Mark Wignall | Tough times and depression
I am likely to see Smoky about three times per week, but, of course, it depends on how often I visit the little spot close to the car wash. He is fully adorned in framed wire on his back, an extension of it runs to a crown of sorts on his head, and there are plastic, ball-shaped objects hanging down both sides. He is barefooted.
"Is mi uncle," one lady I know said to me months ago. I was tempted to yield to curiosity and ask the usual - what brought him there - but a young man nearby chimed in with, "Him read too much Maccabees Bible and it mad him." That foolishness needed no comment.
Smoky was always making up a 'spliff' which had in more paper and thrash in it than ganja and tobacco. He could be somewhere in his late 50s or early 60s, or even his 70s. A lot was hidden under the grime and grit.
A little way up the hill from where Smoky has his territory, and collects food from relatives who have long grown used to the idea of him living on the streets and parading like a 'madman', there is another man always walking with an old, rusted cheese pan. Clothes barely hanging on him, barefooted and, like Smoky, never a word from his lips.
It has been reported by mental health professionals that there has been a doubling of the mentally ill over the last 10 years. Bear in mind that the country's mental health base was shaky to begin with, as in a 2011 study by Freddie Hickling, Professor Emeritus of psychiatry of the University of the West Indies, it was determined that 40 per cent of the population suffered from some type of mental illness.
NO EASY ANSWERS
Did that explain anything? Why we spoke so loud to each other? Why our mode of humour borrowed quite heavily from violent words and terms? I had no easy answers and neither did the governmental health authorities who were plainly powerless in stemming the tide of this descent into mental disorder.
In comparison with the 1970s and 1980s, it appears to me that violence against the mentally ill has been somewhat lessened. If that is a good sign. What is not so good is the number of young men I see acting strange on the road.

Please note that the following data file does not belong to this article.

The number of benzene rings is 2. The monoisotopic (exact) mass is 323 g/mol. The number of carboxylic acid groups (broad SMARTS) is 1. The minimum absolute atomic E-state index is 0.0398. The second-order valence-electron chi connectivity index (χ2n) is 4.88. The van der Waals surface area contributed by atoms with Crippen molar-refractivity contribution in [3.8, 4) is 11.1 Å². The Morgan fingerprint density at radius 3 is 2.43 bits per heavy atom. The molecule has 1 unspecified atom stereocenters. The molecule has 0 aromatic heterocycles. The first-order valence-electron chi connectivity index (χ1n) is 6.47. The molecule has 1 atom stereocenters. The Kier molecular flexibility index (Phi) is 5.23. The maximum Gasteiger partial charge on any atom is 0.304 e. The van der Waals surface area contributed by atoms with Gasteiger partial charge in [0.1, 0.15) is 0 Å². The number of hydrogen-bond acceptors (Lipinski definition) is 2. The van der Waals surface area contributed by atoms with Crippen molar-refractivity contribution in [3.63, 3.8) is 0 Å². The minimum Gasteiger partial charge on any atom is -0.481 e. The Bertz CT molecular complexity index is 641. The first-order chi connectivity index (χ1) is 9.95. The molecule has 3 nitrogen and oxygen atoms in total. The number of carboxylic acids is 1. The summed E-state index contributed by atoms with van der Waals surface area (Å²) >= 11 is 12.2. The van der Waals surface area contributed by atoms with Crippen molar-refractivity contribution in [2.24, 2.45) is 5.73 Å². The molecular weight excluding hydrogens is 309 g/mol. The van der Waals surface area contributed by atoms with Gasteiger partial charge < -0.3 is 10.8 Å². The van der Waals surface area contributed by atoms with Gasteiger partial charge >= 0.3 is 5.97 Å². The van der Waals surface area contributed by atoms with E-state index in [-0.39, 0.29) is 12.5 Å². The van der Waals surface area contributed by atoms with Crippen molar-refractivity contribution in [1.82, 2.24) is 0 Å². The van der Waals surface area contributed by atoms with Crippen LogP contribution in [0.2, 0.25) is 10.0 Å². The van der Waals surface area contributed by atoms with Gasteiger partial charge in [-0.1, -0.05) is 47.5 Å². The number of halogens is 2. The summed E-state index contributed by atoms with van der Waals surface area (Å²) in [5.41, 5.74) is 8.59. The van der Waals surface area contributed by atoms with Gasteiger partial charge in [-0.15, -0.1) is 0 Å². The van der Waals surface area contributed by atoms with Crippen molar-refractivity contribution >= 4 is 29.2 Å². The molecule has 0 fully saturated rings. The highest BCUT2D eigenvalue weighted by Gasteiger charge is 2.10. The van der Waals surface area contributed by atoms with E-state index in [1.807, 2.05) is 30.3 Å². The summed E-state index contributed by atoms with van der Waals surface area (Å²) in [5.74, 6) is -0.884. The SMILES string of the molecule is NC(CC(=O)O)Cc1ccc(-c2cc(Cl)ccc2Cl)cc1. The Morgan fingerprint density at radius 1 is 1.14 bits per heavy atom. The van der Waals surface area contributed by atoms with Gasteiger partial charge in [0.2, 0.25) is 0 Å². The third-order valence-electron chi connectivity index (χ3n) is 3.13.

A few days ago, and outside of a gathering spot, a teenage young man approaches me and asks me for a cigarette. It is his tone and eyes that tells me he is not right. "Sorry, I do not smoke," I say, and he moves off hurriedly, muttering to himself.
A CHANGED MAN
A few months ago, I was in another spot when a dishevelled, toothless man, hovering anywhere above 40 said, "Mark Wignall."
I looked at him and said hi.
"You don't remember me," he said. Then he called the name of his aunt who I knew. As I was just about to respond, he disappeared. The person I remembered was stocky and not emaciated as he was. I can remember him and his aunt being overjoyed as he took his PhD in molecular biology. "Is that ...?" I asked. A man said, "Him mash up him life. Gyal lef him. Used to work up university, was on the way to Belgium. Then di coke."
He had been reduced to practically nothing in life. What does it say about a country where three to four of out of every 10 of its people have some mental or psychiatric disorder? Can it be far divorced from an explanation of our high rate of violent crime?
Early one morning, in the 1990s, I took an obviously mentally disturbed person on to my veranda, fed her and used a heavy cloth to wipe disgusting snot from her nose. My phone call to Bellevue told me they had no vehicles. My wife could not believe what I was doing as we prepared the car to take her in.
We did and a few weeks after, I saw her back on the road. Are the times just too rough for many? Even for those treating the mentally ill?
The new influx of young men joining the mentally ill is most disturbing. And many more in the society are feeling powerless.
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